Other considerations:

  • Subclips in Premiere suck! If you make a subclip in Premiere, it considers it to be basically a separate master, you can't matchframe it back to the original master which is a huge issue if you realise that there is more at the head or tail of the subclip that you didn't include when you made it, but you now need. I believe it also has implications for conform but can't confirm

  • Multicamera clips are WAY better in Premiere, not least because you can adjust them after you've made them.
    They're treated like special timelines that can behave as source clips or timelines when it suits you. They're very powerful

  • If you intend to send the edit to other software packages for different stages of Post Production, Avid is surprisingly unfriendly with many of them (except Pro Tools where it tends to be better). The lack of XML exporting support can be surprisingly disadvantageous despite the fairly wide support for AAF

  • Avid has some performance advantages of lower powered systems in some cases, I'm not sure, but I think it has something to do with the unique way in which it treats 'avid media'

  • Avid remains indisputably the best option for collaborative editing with large numbers of people, especially in networked environments with Shared Storage. Honestly it doesn't seem like it does anything all that much here, it's just that all the competition seems to do it so poorly that it's just streets ahead. Trying share sequences or bins, or clips (project master clips as opposed to media on disk is irritatingly difficult and cumbersome in Premiere by comparison)

  • The general consensus, and one I largely agree with is that if you don't have much editing experience, Avid is harder to learn initially. (I'm not assuming you are or aren't experienced, just leaving it for consideration one way or the other)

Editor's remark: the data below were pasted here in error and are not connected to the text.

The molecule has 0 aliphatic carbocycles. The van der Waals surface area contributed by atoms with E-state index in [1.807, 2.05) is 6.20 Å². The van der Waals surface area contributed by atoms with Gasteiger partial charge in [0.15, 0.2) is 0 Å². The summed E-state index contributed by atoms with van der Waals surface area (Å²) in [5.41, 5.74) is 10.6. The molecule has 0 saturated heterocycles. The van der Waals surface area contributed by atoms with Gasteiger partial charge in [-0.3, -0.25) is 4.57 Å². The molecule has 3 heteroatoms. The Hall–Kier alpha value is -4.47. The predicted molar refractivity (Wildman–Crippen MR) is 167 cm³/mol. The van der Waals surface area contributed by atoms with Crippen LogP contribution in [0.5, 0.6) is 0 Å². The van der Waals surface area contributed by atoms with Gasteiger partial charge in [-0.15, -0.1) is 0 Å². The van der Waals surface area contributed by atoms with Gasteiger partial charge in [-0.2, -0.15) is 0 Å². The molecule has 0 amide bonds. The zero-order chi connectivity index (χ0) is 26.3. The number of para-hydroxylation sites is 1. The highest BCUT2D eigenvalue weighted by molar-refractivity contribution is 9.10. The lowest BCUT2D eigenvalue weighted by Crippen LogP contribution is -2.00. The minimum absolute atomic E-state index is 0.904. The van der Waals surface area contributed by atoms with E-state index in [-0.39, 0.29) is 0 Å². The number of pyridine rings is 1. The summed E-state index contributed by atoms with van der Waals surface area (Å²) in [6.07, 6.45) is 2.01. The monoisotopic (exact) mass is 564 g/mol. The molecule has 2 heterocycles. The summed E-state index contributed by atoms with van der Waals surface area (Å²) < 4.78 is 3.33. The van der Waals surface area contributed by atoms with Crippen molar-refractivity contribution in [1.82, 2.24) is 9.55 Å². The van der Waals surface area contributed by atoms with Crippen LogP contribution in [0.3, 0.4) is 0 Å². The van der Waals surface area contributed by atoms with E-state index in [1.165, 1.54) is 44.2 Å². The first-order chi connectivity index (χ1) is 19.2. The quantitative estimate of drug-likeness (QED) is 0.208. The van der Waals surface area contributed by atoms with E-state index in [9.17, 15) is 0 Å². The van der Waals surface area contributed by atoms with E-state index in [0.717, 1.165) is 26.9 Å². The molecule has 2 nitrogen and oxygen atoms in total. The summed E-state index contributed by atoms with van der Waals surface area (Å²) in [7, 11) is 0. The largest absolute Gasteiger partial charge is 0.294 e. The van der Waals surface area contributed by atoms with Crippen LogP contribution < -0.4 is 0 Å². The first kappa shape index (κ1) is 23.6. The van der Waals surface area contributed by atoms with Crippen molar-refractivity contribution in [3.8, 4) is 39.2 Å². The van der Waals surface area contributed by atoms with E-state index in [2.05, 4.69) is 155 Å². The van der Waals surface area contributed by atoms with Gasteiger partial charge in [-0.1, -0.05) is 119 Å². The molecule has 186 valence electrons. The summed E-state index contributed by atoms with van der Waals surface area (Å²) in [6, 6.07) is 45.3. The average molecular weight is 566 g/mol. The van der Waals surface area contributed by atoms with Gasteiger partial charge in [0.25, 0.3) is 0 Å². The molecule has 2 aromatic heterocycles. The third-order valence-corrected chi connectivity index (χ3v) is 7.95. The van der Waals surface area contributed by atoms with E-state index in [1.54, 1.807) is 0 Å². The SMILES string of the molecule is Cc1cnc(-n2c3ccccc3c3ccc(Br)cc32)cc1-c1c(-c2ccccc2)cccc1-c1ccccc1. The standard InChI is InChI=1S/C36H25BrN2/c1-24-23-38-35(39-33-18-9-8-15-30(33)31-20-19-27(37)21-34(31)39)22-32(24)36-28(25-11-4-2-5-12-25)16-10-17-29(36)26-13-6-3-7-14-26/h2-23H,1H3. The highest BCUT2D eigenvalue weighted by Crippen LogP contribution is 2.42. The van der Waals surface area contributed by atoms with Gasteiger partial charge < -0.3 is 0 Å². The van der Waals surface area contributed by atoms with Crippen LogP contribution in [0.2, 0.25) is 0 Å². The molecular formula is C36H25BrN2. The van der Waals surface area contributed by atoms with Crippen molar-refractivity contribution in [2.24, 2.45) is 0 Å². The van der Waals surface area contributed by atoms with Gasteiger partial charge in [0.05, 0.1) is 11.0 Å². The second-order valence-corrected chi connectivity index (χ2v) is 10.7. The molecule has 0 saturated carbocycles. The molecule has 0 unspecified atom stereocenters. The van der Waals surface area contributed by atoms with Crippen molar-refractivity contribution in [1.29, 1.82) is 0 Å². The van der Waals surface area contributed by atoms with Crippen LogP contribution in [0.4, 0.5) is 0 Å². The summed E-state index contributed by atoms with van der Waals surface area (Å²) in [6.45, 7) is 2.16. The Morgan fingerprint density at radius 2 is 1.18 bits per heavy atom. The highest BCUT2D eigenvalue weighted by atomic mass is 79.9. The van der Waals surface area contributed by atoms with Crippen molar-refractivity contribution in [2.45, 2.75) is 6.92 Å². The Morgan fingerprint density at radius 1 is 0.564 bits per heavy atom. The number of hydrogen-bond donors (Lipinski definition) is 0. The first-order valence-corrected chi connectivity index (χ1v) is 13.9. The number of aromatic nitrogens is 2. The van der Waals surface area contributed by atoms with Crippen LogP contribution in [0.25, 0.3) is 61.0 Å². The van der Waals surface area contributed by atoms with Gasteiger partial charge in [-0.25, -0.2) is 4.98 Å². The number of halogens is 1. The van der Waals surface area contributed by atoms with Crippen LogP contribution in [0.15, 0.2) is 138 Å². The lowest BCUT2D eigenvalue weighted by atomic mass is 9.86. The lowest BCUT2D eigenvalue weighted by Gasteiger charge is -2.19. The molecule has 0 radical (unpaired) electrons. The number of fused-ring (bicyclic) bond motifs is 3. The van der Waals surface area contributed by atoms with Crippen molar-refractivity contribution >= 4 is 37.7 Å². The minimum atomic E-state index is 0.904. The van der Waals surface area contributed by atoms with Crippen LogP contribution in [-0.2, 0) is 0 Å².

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    Enno Jacobsen
    Re: Big Interview Project - Should I tackle it with AVID or Premiere?
    on Oct 30, 2017 at 6:53:59 pm

    Fantastic responses. Huge help. Thanks so much.


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    greg janza
    Re: Big Interview Project - Should I tackle it with AVID or Premiere?
    on Oct 31, 2017 at 3:40:53 pm

    I agree with most of your assessment Jimmy.

    The one exception:

    [Jimmy See] "Subclips in Premiere suck!"

    In my experience subclips cause no conform issues.

    I'd also argue that for large projects like the OP is embarking on, the need for organized metadata is a low priority. I personally think large projects with massive amounts of material shot aren't well suited for active metadata management. Instead, a workflow involving string outs and markers is the most efficient approach and it works best with the pancake editing method.

    I Hate Television. I Hate It As Much As Peanuts. But I Can’t Stop Eating Peanuts.
    - Orson Welles


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    Jimmy See
    Re: Big Interview Project - Should I tackle it with AVID or Premiere?
    on Nov 1, 2017 at 1:03:50 am

    I generally can't think of a project that wouldn't benefit from decent metadata, but that said I tend not to bother with it much when dealing with mostly interview, or if the project is a small enough scale that keeping a handle on what footage is what and where it is in the project is fairly easy to do mentally in conjunction with some well organised workflow techniques.

    Good to know that the subclips do not affect conform, that was something I wasn't in a position to test. Still though, the lack of ability to match frame back to the original master is a sin not easily forgiven. I discovered that to be the case when using them in an edit of stand up comedy, it sounds like a small thing, but it's infuriating, maybe because it's a small thing and just seems like it could so easily be fixed. But what annoys one person intensely is minor or irrelevant to another.